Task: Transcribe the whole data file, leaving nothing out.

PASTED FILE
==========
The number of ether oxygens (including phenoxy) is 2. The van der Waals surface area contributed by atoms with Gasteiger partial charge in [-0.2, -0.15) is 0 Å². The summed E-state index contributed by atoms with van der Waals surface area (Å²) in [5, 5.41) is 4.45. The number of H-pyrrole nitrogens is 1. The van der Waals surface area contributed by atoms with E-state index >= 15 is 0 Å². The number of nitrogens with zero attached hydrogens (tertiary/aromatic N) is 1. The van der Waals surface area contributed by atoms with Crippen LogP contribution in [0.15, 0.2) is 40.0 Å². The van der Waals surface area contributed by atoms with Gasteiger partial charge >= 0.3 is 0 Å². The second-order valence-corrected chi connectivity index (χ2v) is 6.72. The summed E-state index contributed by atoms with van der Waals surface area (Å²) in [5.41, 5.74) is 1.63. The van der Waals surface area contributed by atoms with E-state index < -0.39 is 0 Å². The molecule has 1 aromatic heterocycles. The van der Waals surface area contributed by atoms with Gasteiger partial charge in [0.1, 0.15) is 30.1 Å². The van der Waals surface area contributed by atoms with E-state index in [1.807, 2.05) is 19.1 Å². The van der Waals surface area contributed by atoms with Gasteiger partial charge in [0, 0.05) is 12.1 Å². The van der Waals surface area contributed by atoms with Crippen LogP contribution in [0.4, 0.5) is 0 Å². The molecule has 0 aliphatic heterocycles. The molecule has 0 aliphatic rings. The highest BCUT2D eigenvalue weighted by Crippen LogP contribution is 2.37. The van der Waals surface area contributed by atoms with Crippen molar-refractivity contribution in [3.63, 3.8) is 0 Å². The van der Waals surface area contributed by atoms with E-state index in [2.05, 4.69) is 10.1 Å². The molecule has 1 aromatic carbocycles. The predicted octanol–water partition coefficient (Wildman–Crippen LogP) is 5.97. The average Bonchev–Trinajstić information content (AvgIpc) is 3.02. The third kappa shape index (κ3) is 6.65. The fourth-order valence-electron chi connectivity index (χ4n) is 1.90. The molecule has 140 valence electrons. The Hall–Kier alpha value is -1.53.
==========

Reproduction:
The number of ether oxygens (including phenoxy) is 2. The van der Waals surface area contributed by atoms with Gasteiger partial charge in [-0.2, -0.15) is 0 Å². The summed E-state index contributed by atoms with van der Waals surface area (Å²) in [5, 5.41) is 4.45. The number of H-pyrrole nitrogens is 1. The van der Waals surface area contributed by atoms with E-state index >= 15 is 0 Å². The number of nitrogens with zero attached hydrogens (tertiary/aromatic N) is 1. The van der Waals surface area contributed by atoms with Crippen LogP contribution in [0.15, 0.2) is 40.0 Å². The van der Waals surface area contributed by atoms with Gasteiger partial charge >= 0.3 is 0 Å². The second-order valence-corrected chi connectivity index (χ2v) is 6.72. The summed E-state index contributed by atoms with van der Waals surface area (Å²) in [5.41, 5.74) is 1.63. The van der Waals surface area contributed by atoms with E-state index < -0.39 is 0 Å². The molecule has 1 aromatic heterocycles. The van der Waals surface area contributed by atoms with Gasteiger partial charge in [0.1, 0.15) is 30.1 Å². The van der Waals surface area contributed by atoms with E-state index in [1.807, 2.05) is 19.1 Å². The van der Waals surface area contributed by atoms with Gasteiger partial charge in [0, 0.05) is 12.1 Å². The van der Waals surface area contributed by atoms with Crippen LogP contribution in [0.4, 0.5) is 0 Å². The molecule has 0 aliphatic heterocycles. The molecule has 0 aliphatic rings. The highest BCUT2D eigenvalue weighted by Crippen LogP contribution is 2.37. The van der Waals surface area contributed by atoms with Crippen molar-refractivity contribution in [3.63, 3.8) is 0 Å². The van der Waals surface area contributed by atoms with E-state index in [2.05, 4.69) is 10.1 Å². The molecule has 1 aromatic carbocycles. The predicted octanol–water partition coefficient (Wildman–Crippen LogP) is 5.97. The average Bonchev–Trinajstić information content (AvgIpc) is 3.02. The third kappa shape index (κ3) is 6.65. The fourth-order valence-electron chi connectivity index (χ4n) is 1.90. The molecule has 140 valence electrons. The Hall–Kier alpha value is -1.53.